While fishermen may shiver because of winter weather, the largemouth and spotted bass in Belews Lake think it’s spring. The hot-water discharge from the Belews Creek Steam Station keeps the water temperature in the 60s and 70s, which makes the bass bite better.
“In all the years I’ve fished Belews, I’ve never seen the water temperature drop below 50 degrees, even in the coldest winter,” said guide Joel Richardson of Kernersville (www.joelgrichardson.com).
Though the water is warm, Belews Lake is exceptionally clear, and bright conditions often drive the bass down to depths unreachable by conventional casting and trolling methods.
“I’ve caught fish as deep as 65 feet at Belews,” said tournament fisherman Tim Grein of Winston-Salem, although he and Richardson agree that most fish are taken suspended in 25 to 40 feet of water.
Though baits like tail-spinners and Hopkins jigging spoons can reach those depths if fished vertically, the bass at Belews are skittish in the clear water and more prone to strike small, plastic worms and crawdad imitations delivered on light line
The most-effective way to get these tiny baits to the fish is by drop-shot fishing.
Drop-shot fishing employs light spinning tackle, light line and small weights and hooks in conjunction with small plastics.
The standard drop-shot rig consists of a No. 1/0 finesse drop-shot hook tied to the main line so that it rests 6 to 18 inches from the end of the line. A 1/4- to 3/8-ounce, round, drop-shot weight with a clip is connected to the end of the line via the clip. The line can be jerked free of the clip should the weight snag. The plastic bait is added to the hook either nose-hooked, Texas-rigged or rigged wacky style.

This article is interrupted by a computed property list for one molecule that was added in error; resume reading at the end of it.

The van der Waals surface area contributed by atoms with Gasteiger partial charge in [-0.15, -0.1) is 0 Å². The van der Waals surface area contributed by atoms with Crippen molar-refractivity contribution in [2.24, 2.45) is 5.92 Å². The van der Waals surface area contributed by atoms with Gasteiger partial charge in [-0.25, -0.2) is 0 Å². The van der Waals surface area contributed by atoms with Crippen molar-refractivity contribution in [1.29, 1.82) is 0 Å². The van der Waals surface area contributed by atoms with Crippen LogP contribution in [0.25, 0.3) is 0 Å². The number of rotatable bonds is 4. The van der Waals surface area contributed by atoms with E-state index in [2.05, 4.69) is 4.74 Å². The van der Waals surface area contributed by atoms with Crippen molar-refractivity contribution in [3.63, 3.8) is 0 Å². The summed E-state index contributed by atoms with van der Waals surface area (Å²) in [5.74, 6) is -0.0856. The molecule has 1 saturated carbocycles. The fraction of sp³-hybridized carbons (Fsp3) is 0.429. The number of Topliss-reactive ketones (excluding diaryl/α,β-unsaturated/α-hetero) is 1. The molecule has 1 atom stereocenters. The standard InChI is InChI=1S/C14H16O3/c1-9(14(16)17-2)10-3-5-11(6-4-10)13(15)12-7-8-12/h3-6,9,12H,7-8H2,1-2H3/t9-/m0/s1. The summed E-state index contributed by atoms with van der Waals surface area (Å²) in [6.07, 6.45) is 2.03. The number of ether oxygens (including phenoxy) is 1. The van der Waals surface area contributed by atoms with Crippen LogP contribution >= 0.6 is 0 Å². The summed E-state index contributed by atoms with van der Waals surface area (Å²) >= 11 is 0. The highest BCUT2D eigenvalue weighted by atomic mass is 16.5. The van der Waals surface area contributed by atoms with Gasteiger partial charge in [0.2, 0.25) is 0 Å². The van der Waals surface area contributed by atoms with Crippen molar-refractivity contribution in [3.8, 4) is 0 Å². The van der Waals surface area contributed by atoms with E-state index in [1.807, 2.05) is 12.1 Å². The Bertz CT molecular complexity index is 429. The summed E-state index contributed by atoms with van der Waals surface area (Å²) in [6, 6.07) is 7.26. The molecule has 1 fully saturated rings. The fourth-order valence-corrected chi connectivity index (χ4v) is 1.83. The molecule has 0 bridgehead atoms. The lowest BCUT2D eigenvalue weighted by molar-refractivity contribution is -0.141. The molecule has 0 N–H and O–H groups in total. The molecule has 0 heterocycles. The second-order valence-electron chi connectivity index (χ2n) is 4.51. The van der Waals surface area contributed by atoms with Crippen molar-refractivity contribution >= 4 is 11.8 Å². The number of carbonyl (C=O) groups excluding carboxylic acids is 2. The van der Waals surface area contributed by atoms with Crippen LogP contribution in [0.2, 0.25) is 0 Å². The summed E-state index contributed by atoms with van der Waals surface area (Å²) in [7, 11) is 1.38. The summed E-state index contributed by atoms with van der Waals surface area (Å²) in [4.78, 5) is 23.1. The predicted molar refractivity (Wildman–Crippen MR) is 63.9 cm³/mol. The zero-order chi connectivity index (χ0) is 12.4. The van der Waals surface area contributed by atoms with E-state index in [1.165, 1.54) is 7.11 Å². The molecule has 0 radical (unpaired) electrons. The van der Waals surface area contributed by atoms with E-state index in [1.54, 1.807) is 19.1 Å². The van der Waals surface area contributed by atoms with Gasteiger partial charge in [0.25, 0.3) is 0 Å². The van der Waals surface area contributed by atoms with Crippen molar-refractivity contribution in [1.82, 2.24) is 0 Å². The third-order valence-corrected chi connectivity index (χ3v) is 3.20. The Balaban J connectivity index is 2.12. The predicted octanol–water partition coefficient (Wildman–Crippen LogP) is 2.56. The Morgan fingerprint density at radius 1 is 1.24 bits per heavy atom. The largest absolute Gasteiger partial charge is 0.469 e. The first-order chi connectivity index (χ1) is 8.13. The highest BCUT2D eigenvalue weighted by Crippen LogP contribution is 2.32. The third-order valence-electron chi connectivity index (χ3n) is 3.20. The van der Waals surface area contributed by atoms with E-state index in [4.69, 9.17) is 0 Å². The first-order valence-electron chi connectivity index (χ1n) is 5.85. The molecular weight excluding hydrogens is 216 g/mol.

Some fishermen use a leader that’s smaller than the main line, connecting it so that it rests 12 to 18 inches above the weight. The light leader is less visible in the lake’s gin-clear water. They use 8- to 10-pound test for the main line and lighter line for the leader.
With the boat positioned directly over the fish, the rig is lowered to the appropriate depth based upon depth-finder readings.
For that reason, neither Grein nor Richardson wet a line until they’ve located a school of fish and forage. The best scenario involves seeing string images below pods of baitfish. The strings, indicating fish feeding upon baitfish, resemble strings of spaghetti.
Another benefit is the small size of Belews Lake. At 3,864 acres, locating fish involves motoring only short distances.